Migrate public client applications from ADAL.NET to MSAL.NET

This article describes how to migrate a public client application from Azure Active Directory Authentication Library for .NET (ADAL.NET) to Microsoft Authentication Library for .NET (MSAL.NET). Public client applications are desktop apps, including Win32, WPF, and UWP apps, and mobile apps, that call another service on the user's behalf. For more information about public client applications, see Authentication flows and application scenarios.

Migration steps

  1. Find the code by using ADAL.NET in your app.

    The code that uses ADAL in a public client application instantiates AuthenticationContext and calls an override of AcquireTokenAsync with the following parameters:

    • A resourceId string. This variable is the app ID URI of the web API that you want to call.
    • A clientId which is the identifier for your application, also known as App ID.
  2. After you've identified that you have apps that are using ADAL.NET, install the MSAL.NET NuGet package Microsoft.Identity.Client and update your project library references. For more information, see Install a NuGet package.

  3. Update the code according to the public client application scenario. Some steps are common and apply across all the public client scenarios. Other steps are unique to each scenario.

    The public client scenarios are:

Interactive scenarios are where your public client application shows a login user interface hosted in a browser, and the user is required to interactively sign-in.

Find out if your code uses interactive scenarios

The ADAL code for your app in a public client application that uses interactive authentication instantiates AuthenticationContext and includes a call to AcquireTokenAsync, with the following parameters.

  • A clientId which is a GUID representing your application registration
  • A resourceUrl which indicates the resource you are asking the token for
  • A URI that is the reply URL
  • A PlatformParameters object.

Update the code for interactive scenarios

The following steps for updating code apply across all the confidential client scenarios:

  1. Add the MSAL.NET namespace in your source code: using Microsoft.Identity.Client;.
  2. Instead of instantiating AuthenticationContext, use PublicClientApplicationBuilder.Create to instantiate IPublicClientApplication.
  3. Instead of the resourceId string, MSAL.NET uses scopes. Because applications that use ADAL.NET are preauthorized, you can always use the following scopes: new string[] { $"{resourceId}/.default" }.
  4. Replace the call to AuthenticationContext.AcquireTokenAsync with a call to IPublicClientApplication.AcquireTokenXXX, where XXX depends on your scenario.

In this case, we replace the call to AuthenticationContext.AcquireTokenAsync with a call to IPublicClientApplication.AcquireTokenInteractive.

Here's a comparison of ADAL.NET and MSAL.NET code for interactive scenarios:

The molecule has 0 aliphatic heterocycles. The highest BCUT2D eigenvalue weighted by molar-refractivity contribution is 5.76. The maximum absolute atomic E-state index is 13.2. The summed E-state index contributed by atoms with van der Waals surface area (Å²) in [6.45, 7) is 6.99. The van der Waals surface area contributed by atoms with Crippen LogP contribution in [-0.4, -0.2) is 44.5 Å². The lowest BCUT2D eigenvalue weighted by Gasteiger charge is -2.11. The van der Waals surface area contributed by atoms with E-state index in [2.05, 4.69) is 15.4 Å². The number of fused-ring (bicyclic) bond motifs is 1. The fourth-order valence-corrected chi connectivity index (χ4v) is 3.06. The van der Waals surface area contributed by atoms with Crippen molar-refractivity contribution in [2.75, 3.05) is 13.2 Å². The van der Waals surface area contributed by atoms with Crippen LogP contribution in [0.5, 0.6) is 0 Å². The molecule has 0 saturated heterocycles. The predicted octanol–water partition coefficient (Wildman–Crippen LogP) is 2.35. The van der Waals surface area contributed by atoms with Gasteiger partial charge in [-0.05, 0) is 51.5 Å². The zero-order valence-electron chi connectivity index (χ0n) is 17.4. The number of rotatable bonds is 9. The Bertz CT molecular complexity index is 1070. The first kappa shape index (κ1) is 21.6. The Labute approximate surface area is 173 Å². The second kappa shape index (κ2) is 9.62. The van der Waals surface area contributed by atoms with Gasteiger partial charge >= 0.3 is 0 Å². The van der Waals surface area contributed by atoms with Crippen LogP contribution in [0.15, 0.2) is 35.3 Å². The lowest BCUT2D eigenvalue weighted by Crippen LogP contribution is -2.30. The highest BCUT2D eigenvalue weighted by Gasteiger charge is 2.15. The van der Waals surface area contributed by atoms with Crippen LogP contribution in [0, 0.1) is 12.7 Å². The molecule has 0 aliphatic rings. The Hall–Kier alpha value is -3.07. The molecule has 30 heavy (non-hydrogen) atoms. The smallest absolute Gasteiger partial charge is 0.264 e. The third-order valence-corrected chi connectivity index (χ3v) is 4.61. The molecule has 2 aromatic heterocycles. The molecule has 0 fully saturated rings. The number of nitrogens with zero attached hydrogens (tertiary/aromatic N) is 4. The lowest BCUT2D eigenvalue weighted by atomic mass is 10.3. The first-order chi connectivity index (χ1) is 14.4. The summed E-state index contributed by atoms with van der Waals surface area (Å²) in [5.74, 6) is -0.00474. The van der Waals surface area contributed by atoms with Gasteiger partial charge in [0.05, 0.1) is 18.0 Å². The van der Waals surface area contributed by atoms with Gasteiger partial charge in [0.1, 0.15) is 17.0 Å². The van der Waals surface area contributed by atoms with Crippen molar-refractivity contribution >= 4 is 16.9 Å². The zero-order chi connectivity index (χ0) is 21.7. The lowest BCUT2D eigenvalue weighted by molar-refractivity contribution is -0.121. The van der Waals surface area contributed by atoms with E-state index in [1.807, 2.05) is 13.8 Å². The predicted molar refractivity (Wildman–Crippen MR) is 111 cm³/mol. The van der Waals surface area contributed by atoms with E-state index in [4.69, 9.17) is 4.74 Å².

var ac = new AuthenticationContext("https://login.microsoftonline.com/<tenantId>");
AuthenticationResult result;
result = await ac.AcquireTokenAsync("<clientId>",
new Uri("https://ClientReplyUrl"),
new PlatformParameters(PromptBehavior.Auto));
// 1. Configuration - read below about redirect URI
var pca = PublicClientApplicationBuilder.Create("client_id")

// Add a token cache, see https://learn.microsoft.com/azure/active-directory/develop/msal-net-token-cache-serialization?tabs=desktop

// 2. GetAccounts
var accounts = await pca.GetAccountsAsync();
var accountToLogin = // choose an account, or null, or use PublicClientApplication.OperatingSystemAccount for the default OS account

// 3. AcquireTokenSilent 
var authResult = await pca.AcquireTokenSilent(new[] { "User.Read" }, accountToLogin)
catch (MsalUiRequiredException) // no change in the pattern
// 4. Specific: Switch to the UI thread for next call . Not required for console apps.
await SwitchToUiThreadAsync(); // not actual code, this is different on each platform / tech

// 5. AcquireTokenInteractive
var authResult = await pca.AcquireTokenInteractive(new[] { "User.Read" })
.WithAccount(accountToLogin)  // this already exists in MSAL, but it is more important for WAM
.WithParentActivityOrWindow(myWindowHandle) // to be able to parent WAM's windows to your app (optional, but highly recommended; not needed on UWP)

The MSAL code shown above uses WAM (Web authentication manager) which is the recommended approach. If you wish to use interactive authentication without WAM, see Interactive Authentication.

MSAL benefits

Key benefits of MSAL.NET for your app include:

  • Resilience. MSAL.NET helps make your app resilient through the following:

    • Azure AD Cached Credential Service (CCS) benefits. CCS operates as an Azure AD backup.
    • Proactive renewal of tokens if the API that you call enables long-lived tokens through continuous access evaluation.


The following troubleshooting information makes two assumptions:

  • Your ADAL.NET code was working.
  • You migrated to MSAL by keeping the same client ID.

If you get an exception with either of the following messages:

AADSTS90002: Tenant 'cf61953b-e41a-46b3-b500-663d279ea744' not found. This may happen if there are no active subscriptions for the tenant. Check to make sure you have the correct tenant ID. Check with your subscription administrator.

You can troubleshoot the exception by using these steps:

  1. Confirm that you're using the latest version of MSAL.NET.
  2. Confirm that the authority host that you set when building the confidential client application and the authority host that you used with ADAL are similar. In particular, is it the same cloud (Azure Government, Azure China 21Vianet, or Azure Germany)?

Next steps

Learn more about the differences between ADAL.NET and MSAL.NET apps. Learn more about token cache serialization in MSAL.NET